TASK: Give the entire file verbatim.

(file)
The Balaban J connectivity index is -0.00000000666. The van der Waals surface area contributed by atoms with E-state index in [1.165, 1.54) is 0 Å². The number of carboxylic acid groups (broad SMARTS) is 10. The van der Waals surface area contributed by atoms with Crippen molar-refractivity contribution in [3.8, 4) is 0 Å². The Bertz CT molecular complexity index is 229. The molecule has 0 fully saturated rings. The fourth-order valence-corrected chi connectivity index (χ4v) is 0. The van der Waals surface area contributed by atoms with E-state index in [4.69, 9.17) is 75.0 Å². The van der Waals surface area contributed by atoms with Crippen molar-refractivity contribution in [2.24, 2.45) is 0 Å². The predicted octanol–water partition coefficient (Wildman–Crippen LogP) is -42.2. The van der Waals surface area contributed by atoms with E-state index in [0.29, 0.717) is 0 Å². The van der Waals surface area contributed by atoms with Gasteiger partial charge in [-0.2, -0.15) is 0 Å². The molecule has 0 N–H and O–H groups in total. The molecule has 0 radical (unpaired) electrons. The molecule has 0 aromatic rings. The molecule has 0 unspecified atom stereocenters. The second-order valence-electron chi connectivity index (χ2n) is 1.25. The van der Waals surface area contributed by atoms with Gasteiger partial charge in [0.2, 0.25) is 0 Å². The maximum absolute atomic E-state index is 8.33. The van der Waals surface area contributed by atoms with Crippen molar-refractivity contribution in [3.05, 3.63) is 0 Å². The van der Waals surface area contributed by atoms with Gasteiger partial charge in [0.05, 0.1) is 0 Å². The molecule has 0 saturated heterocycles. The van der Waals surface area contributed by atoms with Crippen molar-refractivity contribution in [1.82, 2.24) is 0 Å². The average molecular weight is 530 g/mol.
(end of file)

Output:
The Balaban J connectivity index is -0.00000000666. The van der Waals surface area contributed by atoms with E-state index in [1.165, 1.54) is 0 Å². The number of carboxylic acid groups (broad SMARTS) is 10. The van der Waals surface area contributed by atoms with Crippen molar-refractivity contribution in [3.8, 4) is 0 Å². The Bertz CT molecular complexity index is 229. The molecule has 0 fully saturated rings. The fourth-order valence-corrected chi connectivity index (χ4v) is 0. The van der Waals surface area contributed by atoms with E-state index in [4.69, 9.17) is 75.0 Å². The van der Waals surface area contributed by atoms with Crippen molar-refractivity contribution in [2.24, 2.45) is 0 Å². The predicted octanol–water partition coefficient (Wildman–Crippen LogP) is -42.2. The van der Waals surface area contributed by atoms with E-state index in [0.29, 0.717) is 0 Å². The van der Waals surface area contributed by atoms with Gasteiger partial charge in [-0.2, -0.15) is 0 Å². The molecule has 0 N–H and O–H groups in total. The molecule has 0 radical (unpaired) electrons. The molecule has 0 aromatic rings. The molecule has 0 unspecified atom stereocenters. The second-order valence-electron chi connectivity index (χ2n) is 1.25. The van der Waals surface area contributed by atoms with Gasteiger partial charge in [0.2, 0.25) is 0 Å². The maximum absolute atomic E-state index is 8.33. The van der Waals surface area contributed by atoms with Crippen molar-refractivity contribution in [3.05, 3.63) is 0 Å². The van der Waals surface area contributed by atoms with Gasteiger partial charge in [0.05, 0.1) is 0 Å². The molecule has 0 saturated heterocycles. The van der Waals surface area contributed by atoms with Crippen molar-refractivity contribution in [1.82, 2.24) is 0 Å². The average molecular weight is 530 g/mol.